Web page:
The C. Lawrence and Alletha M. Barnett Fine Arts Center, completed in 2002, houses the programs of Music, Theatre, and Art. Thomas E. Trask Hall (Academic Building II), which opened in September, 2005, is home to the Communications, Theology, Education, Behavioral Sciences, and Humanities Departments. Opened in 2009, the Ralph M. Riggs Administration Building houses the offices of the President and Vice Presidents, Student Development, Institutional Advancement, Business and Finance, Student Accounts, Admissions, Financial Aid, Information Technologies, Records and Registration, Security, and the Post Office.
Higher Learning Commission
230 North La Salle Street, Suite 7-500
Chicago, Illinois 60604-1413
Accrediation Council for Business Schools and Programs (ACBSP)
11520 West 119th Street
Overland Park, KS 66213
National Council for Accreditation of Teacher Education (CAEP)
2029 K Street, NW, Suite 500
Washington, D. C. 20006
Commission of the Accreditation of Athletic Training Education (CAATE)
6850 Austin Center Blvd, Suite 100
Austin, TX 78731-3184
National Association of Schools of Music
11250 Roger Bacon Drive Suite 21 Reston, Virginia 22090
Commission on Accreditation
Council on Social Work Education
1744 R Street, NW
Washington, D. C. 20036
The Missouri State Department of Education issues teaching certificates to graduates who successfully complete the teacher education program:
Department of Elementary and Secondary Education
PO Box 480
Jefferson City, MO 65102-0480
The University also is endorsed by its parent denomination:
The Alliance for Assemblies of God Higher Education
General Council of the Assemblies of God
Springfield, MO 65802
Evangel University is registered with the Minnesota Office of Higher Education
pursuant to sections 136A.61 to 136A.71. Registration is not an endorsement of the Institution.
Credits earned at the institution may not transfer to all other institutuions.
Minnesota Office of Higher Education
1450 Energy Park Dr., Suite 350
St. Paul, MN 55108
Summaries of annual financial reports prepared by the University's external auditor are available to prospective students, alumni, and the public at large. These may be obtained by contacting the University Business Office.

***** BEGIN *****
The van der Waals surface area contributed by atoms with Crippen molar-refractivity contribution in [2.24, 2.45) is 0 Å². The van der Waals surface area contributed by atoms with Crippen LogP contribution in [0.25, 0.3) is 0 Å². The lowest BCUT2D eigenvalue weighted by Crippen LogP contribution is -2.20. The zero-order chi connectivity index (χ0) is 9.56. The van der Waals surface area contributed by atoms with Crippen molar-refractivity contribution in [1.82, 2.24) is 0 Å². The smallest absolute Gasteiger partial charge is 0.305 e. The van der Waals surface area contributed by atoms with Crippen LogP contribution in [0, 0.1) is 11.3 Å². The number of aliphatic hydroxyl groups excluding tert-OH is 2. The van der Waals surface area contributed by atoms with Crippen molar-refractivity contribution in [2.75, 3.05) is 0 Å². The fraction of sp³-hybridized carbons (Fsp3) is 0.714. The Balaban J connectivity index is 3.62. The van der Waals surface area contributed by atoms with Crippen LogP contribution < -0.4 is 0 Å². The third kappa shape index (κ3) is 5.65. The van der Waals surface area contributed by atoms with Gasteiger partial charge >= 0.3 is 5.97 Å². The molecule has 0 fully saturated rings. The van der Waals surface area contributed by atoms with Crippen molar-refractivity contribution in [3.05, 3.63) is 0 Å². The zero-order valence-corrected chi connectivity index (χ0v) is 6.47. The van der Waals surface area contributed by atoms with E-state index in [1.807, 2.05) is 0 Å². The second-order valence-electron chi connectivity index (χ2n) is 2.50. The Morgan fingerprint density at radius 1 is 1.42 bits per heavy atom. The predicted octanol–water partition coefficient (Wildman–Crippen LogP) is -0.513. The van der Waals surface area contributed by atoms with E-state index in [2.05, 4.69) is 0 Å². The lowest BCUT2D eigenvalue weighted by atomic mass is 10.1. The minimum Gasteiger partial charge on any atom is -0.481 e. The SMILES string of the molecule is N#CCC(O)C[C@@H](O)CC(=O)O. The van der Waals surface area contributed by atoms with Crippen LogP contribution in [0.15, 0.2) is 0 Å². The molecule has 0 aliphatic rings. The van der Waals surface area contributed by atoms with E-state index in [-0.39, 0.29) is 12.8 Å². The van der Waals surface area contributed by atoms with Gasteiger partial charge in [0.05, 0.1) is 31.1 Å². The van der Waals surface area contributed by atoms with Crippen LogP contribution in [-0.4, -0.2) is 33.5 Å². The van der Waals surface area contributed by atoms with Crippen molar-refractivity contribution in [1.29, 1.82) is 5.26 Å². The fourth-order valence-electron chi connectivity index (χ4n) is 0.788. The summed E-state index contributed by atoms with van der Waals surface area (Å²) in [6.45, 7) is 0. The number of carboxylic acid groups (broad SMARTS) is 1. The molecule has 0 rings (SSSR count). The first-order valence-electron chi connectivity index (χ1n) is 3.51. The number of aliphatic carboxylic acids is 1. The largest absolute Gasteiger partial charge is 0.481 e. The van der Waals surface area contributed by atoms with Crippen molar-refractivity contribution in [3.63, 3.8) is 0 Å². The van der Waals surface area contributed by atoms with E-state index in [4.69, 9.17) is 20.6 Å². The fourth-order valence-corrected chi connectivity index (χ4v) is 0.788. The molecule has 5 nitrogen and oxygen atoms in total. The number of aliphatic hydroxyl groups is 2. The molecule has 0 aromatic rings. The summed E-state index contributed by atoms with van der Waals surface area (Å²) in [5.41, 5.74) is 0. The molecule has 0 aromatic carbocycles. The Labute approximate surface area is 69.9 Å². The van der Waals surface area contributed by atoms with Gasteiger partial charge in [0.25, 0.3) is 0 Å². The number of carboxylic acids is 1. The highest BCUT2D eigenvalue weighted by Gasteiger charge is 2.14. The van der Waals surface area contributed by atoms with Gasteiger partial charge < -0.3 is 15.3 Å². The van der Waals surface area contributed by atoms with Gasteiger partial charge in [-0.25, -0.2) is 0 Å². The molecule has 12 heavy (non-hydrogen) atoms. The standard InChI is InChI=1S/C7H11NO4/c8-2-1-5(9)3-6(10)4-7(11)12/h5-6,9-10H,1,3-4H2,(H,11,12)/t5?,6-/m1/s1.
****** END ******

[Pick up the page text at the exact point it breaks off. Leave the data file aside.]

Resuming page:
|August 16-17||Faculty Seminar|
|August 18||Residence Halls Open for New Students (8 a.m.)|
|August 18-22||EU LAUNCH|
|August 19||Residence Halls Open (8 a.m.)|
|August 20||Worship Service - Chapel (10:30 a.m.)|
|August 23||Classes Begin|
|August 23-Sept 1||100% Drop/Add|
|September 4||Labor Day - Holiday|
|September 5-8||Spiritual Emphasis Week|
|September 15||Constitution Day|
|October 9-13||Mid-Term Exams|
|October 16-17||Fall Break - no classes|
|October 27||Last Day to Withdraw (W)|
|November 22-24||Thanksgiving Break|
|November 27||Classes Resume|
|December 1||Last Day to WP/WF|
|December 7-9||Final Exams|
|December 9||Fall Semester Ends At 5 p.m.|
|December 10||Residence Halls Close at 12 (Noon)|
|December 13||Final Grades Due|
|January 8||Residence Halls Open (9 a.m.)|
|January 8-9||EU LAUNCH|
|January 8-9||FInalize Registration
(Online financial registration opens 2-3
weeks prior to start of classes)
|January 10||Classes Begin|
|January 10-11||Late Financial Registration|
|January 10-19||100% Drop/Add|
|January 15||Martin Luther King, Jr. Holiday|
|January 16-19||Spiritual Emphasis Week|
|March 5-9||Mid-Term Exams|
|March 12-16||Spring Break|
|March 23||Last Day to Withdraw (W)|
|March 30||Good Friday - no classes|
|April 2||Classes Resume|
|April 20||Last day to WP/WF|
|April 30-May 2||Final Exams|
|May 3||Baccalaureate at EU (3 p.m.)|
|May 4||Spring Semester (Ends At 5 p.m.)|
|May 5||Residence Hall Close At 12 (Noon)|
|May 9||Final Grades Due|
On-campus financial registration
|May 8||Summer Classes Begin|
|May 8-11||Late Financial Registration|
|May 28||Memorial Day Holiday|
|June 15||Final Exams, most courses|
|July 4||Independence Day Holiday|
|July 12||Final Exams, Summer semester ends|
|August 17-21||EU Launch (New Student Orientation)|
|August 22||Classes Begin|